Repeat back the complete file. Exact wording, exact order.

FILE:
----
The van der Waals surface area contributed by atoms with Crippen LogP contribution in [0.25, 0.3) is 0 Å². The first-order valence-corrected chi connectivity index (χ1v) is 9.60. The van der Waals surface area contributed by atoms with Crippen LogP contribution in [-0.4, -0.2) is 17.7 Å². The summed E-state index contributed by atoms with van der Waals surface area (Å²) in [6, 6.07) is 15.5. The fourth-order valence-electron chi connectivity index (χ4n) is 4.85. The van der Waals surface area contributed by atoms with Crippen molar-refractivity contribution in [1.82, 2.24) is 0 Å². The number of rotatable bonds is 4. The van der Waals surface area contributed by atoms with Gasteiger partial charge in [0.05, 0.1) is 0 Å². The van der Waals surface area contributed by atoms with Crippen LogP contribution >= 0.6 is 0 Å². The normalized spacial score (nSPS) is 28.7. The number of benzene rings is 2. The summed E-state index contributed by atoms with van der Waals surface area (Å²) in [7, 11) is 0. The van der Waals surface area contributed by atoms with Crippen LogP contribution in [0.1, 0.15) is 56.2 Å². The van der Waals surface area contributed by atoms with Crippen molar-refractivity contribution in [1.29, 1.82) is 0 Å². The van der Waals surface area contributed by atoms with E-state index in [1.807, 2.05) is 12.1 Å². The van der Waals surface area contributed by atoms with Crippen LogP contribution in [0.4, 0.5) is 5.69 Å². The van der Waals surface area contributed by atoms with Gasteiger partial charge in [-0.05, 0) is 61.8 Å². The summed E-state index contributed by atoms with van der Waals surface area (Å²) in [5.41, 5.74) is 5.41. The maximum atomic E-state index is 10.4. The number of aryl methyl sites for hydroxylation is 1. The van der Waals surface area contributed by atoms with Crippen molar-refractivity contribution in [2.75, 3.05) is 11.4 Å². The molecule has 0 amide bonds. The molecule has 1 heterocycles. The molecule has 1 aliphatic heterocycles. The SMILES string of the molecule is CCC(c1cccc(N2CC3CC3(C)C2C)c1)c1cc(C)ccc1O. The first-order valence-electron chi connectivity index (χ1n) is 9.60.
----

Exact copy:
The van der Waals surface area contributed by atoms with Crippen LogP contribution in [0.25, 0.3) is 0 Å². The first-order valence-corrected chi connectivity index (χ1v) is 9.60. The van der Waals surface area contributed by atoms with Crippen LogP contribution in [-0.4, -0.2) is 17.7 Å². The summed E-state index contributed by atoms with van der Waals surface area (Å²) in [6, 6.07) is 15.5. The fourth-order valence-electron chi connectivity index (χ4n) is 4.85. The van der Waals surface area contributed by atoms with Crippen molar-refractivity contribution in [1.82, 2.24) is 0 Å². The number of rotatable bonds is 4. The van der Waals surface area contributed by atoms with Gasteiger partial charge in [0.05, 0.1) is 0 Å². The van der Waals surface area contributed by atoms with Crippen LogP contribution >= 0.6 is 0 Å². The normalized spacial score (nSPS) is 28.7. The number of benzene rings is 2. The summed E-state index contributed by atoms with van der Waals surface area (Å²) in [7, 11) is 0. The van der Waals surface area contributed by atoms with Crippen LogP contribution in [0.1, 0.15) is 56.2 Å². The van der Waals surface area contributed by atoms with Crippen molar-refractivity contribution in [1.29, 1.82) is 0 Å². The van der Waals surface area contributed by atoms with E-state index in [1.807, 2.05) is 12.1 Å². The van der Waals surface area contributed by atoms with Crippen LogP contribution in [0.4, 0.5) is 5.69 Å². The van der Waals surface area contributed by atoms with Gasteiger partial charge in [-0.05, 0) is 61.8 Å². The summed E-state index contributed by atoms with van der Waals surface area (Å²) in [5.41, 5.74) is 5.41. The maximum atomic E-state index is 10.4. The number of aryl methyl sites for hydroxylation is 1. The van der Waals surface area contributed by atoms with Crippen molar-refractivity contribution in [2.75, 3.05) is 11.4 Å². The molecule has 0 amide bonds. The molecule has 1 heterocycles. The molecule has 1 aliphatic heterocycles. The SMILES string of the molecule is CCC(c1cccc(N2CC3CC3(C)C2C)c1)c1cc(C)ccc1O. The first-order valence-electron chi connectivity index (χ1n) is 9.60.